But while we might never again have a tight end lead the team in all receiving categories, or have a really evil 1-2 punch like with Santi and Stupar, there's no doubt that the tight end is back to stay for a while.  Phillips was a huge part of the offense last year, especially the short-yardage offense.  At 245 pounds he might be a little light to be a standout blocking tight end; that part of his game is still a work in progress, really.  But his gradual development last year was fun to watch.

As for the rest of the crew here, they're almost entirely unknown quantities.  Paul Freedman probably did not need his redshirt burned, so he's a junior like Phillips but with much less experience, and Jeremiah Mathis's presence at tight end didn't progress much beyond "what a fun experiment" last year, and as third string he probably won't get far this year either.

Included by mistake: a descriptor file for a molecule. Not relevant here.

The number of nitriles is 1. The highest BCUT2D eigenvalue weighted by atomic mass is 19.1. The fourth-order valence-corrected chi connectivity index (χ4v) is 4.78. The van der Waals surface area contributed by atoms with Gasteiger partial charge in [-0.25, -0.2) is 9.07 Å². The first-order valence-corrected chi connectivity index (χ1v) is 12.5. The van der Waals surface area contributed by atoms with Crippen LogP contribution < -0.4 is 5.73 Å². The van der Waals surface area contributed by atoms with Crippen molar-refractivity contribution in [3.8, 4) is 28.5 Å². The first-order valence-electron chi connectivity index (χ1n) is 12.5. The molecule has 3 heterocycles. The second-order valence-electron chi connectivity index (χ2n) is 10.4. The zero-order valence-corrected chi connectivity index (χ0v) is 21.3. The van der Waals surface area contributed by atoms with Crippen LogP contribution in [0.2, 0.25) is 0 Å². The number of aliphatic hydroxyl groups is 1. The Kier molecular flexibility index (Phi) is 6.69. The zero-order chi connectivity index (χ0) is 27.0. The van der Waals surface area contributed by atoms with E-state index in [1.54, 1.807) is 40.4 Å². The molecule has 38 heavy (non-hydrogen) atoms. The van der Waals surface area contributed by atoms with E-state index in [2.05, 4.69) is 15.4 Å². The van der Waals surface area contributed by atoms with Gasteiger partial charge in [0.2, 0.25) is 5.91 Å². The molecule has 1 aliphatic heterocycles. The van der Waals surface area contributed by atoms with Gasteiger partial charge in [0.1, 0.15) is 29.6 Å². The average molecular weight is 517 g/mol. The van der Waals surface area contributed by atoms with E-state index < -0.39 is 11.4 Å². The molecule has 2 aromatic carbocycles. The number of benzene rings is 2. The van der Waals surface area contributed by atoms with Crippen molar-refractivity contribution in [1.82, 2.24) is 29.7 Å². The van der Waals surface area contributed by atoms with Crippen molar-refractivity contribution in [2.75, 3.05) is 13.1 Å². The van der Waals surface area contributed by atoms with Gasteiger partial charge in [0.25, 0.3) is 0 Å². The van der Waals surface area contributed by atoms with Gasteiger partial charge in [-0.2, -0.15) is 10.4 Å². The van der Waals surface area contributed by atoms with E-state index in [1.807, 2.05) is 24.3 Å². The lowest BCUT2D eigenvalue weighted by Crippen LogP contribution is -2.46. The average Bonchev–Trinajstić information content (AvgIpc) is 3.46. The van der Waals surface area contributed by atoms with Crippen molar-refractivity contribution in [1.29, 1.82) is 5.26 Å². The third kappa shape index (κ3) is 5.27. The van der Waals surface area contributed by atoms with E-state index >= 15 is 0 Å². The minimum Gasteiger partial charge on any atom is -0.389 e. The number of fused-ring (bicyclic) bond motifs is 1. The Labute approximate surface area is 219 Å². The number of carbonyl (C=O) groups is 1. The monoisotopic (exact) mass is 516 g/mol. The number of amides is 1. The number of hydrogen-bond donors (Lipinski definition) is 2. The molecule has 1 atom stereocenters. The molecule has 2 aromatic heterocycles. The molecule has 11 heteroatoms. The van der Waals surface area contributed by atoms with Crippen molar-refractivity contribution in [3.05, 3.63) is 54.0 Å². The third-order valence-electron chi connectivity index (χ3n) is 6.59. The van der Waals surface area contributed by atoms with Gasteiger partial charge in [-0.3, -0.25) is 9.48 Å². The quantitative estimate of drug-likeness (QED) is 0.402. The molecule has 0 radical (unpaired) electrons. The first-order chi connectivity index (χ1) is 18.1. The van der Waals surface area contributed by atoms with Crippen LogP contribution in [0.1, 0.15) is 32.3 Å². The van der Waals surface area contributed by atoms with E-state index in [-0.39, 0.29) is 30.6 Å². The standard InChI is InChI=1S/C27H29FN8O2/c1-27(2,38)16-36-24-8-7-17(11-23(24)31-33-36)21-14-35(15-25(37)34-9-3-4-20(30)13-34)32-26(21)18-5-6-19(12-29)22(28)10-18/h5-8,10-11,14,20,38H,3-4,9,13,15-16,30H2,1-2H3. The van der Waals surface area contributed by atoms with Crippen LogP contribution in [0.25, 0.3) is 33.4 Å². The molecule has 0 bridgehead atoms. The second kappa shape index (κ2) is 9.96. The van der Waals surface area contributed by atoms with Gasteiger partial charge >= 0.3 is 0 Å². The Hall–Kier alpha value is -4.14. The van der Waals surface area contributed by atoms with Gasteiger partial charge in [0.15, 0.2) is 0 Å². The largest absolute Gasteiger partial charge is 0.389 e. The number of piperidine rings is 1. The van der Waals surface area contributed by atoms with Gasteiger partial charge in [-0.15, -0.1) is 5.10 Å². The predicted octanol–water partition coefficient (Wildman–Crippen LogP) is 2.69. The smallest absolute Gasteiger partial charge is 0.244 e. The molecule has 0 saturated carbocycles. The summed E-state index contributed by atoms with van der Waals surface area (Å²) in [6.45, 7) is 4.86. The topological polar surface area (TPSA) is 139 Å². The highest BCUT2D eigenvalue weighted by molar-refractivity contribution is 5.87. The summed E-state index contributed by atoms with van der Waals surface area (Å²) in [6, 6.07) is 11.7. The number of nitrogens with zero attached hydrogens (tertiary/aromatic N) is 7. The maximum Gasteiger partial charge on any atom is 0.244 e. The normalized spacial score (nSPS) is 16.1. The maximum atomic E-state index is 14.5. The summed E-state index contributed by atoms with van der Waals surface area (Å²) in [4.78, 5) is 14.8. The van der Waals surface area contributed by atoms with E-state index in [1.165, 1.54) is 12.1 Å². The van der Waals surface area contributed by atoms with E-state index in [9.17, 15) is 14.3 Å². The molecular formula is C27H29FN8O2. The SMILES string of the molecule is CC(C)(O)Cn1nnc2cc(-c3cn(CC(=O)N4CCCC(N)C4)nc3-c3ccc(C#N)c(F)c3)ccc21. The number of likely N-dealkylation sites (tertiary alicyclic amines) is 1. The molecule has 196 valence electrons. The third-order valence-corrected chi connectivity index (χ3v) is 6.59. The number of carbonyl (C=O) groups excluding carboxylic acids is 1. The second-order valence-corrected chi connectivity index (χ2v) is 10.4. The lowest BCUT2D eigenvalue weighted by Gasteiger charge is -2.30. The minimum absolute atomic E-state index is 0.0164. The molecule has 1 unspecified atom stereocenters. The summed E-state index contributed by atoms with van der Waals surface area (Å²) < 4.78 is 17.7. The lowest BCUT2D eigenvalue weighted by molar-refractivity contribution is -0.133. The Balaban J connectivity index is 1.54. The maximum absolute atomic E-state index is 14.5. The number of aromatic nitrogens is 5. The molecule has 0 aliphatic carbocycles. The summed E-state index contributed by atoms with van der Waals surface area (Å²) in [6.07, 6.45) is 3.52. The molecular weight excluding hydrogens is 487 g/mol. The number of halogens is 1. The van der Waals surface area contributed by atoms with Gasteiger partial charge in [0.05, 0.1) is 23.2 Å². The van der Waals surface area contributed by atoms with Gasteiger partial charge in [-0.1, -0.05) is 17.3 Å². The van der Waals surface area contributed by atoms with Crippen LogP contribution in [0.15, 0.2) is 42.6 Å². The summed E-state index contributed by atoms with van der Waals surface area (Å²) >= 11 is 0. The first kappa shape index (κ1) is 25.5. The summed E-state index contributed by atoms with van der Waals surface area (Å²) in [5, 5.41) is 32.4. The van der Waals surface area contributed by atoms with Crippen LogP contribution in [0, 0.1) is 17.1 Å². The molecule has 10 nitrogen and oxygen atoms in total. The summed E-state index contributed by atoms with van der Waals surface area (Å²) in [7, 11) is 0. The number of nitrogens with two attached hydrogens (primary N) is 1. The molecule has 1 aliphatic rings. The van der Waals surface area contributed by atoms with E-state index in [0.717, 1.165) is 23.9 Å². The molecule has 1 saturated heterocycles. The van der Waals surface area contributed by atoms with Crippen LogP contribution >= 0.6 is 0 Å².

Best-case: Phillips becomes a workhorse and proves an excellent blocker as well.

Worst-case: Tight ends get more or less shut out of the offense.

Prediction: Phillips had 18 catches last year, and I think he'll improve on that, to about 22-25.  He got a little bit of a slow start last year, partly due to the death of his father in that plane crash, although he did haul in a couple early touchdowns.  He asserted himself more in later games.  I think this year he develops into a top red-zone option; put him down for five touchdowns, enough to give us all the warm and fuzzy that he'll be well set up for a quality senior year in 2012.

Offensive line

The starters: #72 Oday Aboushi, #63 Austin Pasztor, #68 Anthony Mihota, #70 Luke Bowanko, #78 Morgan Moses
The backups: #75 Kelby Johnson, #71 Matt Mihalik, #61 Cody Wallace, #74 Conner Davis, #79 Sean Cascarano

There's not a heck of a lot to say about the starters on the offensive line, which is a good thing.  Maybe the best thing is that this line provides us fans with a lot of confidence in the offense, and there's only two seniors on it.  Those would be Pasztor and Mihota.  Pasztor was a revelation when he was inserted into the lineup as a true freshman back in 2008; he seemed to singlehandedly revitalize a dead running game.